IndyGo bypasses former Harrison College site in search for more space

IndyGo has abandoned the prospect of buying the $7.5 million former Harrison College site downtown, and instead is eyeing a much larger property at 3049 N. Post Road as it searches for more space for employees and buses.

The shift in interest has broad support from IndyGo’s board of directors, several of whom had expressed concerns about the suitability of the Harrison College site at 550 E. Washington St.

IndyGo is searching for additional space because it has outgrown its current headquarters at 1501 W. Washington St., just west of the Indianapolis Zoo. The transit agency’s staff and bus fleet have grown in recent years due to the launch of the Red Line and other route improvements

IndyGo has 897 employees, up from 627 in 2017, and the agency says the only way it can practice social distancing is if some of its administrative employees work from home. Its current fleet of 209 buses already crowds the West Washington Street facility, especially overnight, and the fleet is expected to grow to 271 buses once the Purple Line and Blue Lines are built.

IndyGo’s staff had identified the former Harrison College site, just east of the IndyGo transit center downtown, as a potential expansion location.

The property, which consists of a vacant 50,000-square-foot building on a 0.92-acre lot, is listed at $7.5 million

But IndyGo now is considering a 246,088-square-foot building on a 17-acre lot at the northeast corner of Post Road and 30th Street. The building is currently owned by the Tippman Group, a Fort Wayne company. The property has an asking price of $3.5 million.

Part of the building needs renovations, but the structure offers adequate space and ceiling heights to accommodate IndyGo buses, IndyGo CEO Inez Evans told board members at a meeting late last month.

At that meeting, Evans presented board members with multiple options: IndyGo could choose to purchase the property for a yet-undetermined amount, or it could enter into a lease-to-purchase agreement in which IndyGo would sign a lease of 10 to 15 years, then buy the property for $1 at the end of the lease.

IndyGo’s board voted 5-0 to proceed with the next step in the process—acquiring two independent appraisals of the property. Board member Richard Harry Wilson Jr. was not present at the meeting and did not cast a vote.

As a public entity, IndyGo is prohibited from paying more than the appraised value if it acquires real estate. The agency must secure two independent appraisals, and the average of those two appraisals becomes the maximum purchase price.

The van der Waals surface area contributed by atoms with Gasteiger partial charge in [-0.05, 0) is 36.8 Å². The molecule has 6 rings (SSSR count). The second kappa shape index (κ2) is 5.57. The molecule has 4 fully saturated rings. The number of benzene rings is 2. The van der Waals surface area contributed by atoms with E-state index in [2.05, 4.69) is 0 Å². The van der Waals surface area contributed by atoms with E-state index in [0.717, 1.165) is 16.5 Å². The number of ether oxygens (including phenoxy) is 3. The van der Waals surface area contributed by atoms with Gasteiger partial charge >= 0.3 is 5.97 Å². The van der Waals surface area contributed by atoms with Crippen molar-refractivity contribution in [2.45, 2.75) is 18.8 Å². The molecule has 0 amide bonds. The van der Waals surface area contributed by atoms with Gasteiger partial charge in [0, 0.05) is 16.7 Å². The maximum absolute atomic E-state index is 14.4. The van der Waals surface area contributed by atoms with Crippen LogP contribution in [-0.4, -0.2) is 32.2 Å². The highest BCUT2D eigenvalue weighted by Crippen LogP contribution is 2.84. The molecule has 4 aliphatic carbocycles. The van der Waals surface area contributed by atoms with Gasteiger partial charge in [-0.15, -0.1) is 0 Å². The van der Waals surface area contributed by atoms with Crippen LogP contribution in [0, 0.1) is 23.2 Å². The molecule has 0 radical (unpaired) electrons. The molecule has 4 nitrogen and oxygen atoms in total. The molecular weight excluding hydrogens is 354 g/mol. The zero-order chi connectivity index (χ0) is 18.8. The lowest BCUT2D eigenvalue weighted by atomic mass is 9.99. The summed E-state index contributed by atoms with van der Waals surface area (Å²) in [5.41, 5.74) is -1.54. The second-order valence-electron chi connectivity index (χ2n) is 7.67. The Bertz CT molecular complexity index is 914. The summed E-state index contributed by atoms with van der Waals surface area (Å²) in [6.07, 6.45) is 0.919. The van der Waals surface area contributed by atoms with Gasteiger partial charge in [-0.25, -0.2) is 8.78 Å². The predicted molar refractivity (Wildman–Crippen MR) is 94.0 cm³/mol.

Securing the appraisals does not commit IndyGo to purchasing the site, but having the appraisals will help the board decide how to proceed.

In May, board members Juan Gonzalez, Tommie Jones and Lise Pace all voted against securing appraisals for the Harrison College site. At the June meeting, all three offered comments in support of the Post Road property.

Jones had been opposed to the Harrison College site because it offered office space only. The 50,000-square-foot office building occupies most of the 0.92-acre site.

At the June board meeting, Jones said she likes the Post Road property because it has enough space for buses.

“We’re in the transportation business, and the property that was presented to us last time really did not discuss our transportation—and I wasn’t interested in that for that reason,” Jones said. “Because whatever we do, we must protect our buses and have them be inside and be able to be managed and worked on.”

Gonzalez said the Post Road site is better suited for IndyGo’s needs, and he also likes that the project would contribute to much-needed redevelopment on the city’s east side.

Pace agreed with Gonzalez. “I think this facility offers a lot of opportunity.”

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One thought on “IndyGo bypasses former Harrison College site in search for more space

  1. The site offers redevelopment opportunity, but having IndyGo redevelop it would take a large commercial property off the tax rolls. Its assessed value is about $2.6 million, and it pays about $80,000 in property taxes and $10,000 in stormwater fees. Almost half the property tax goes to schools.

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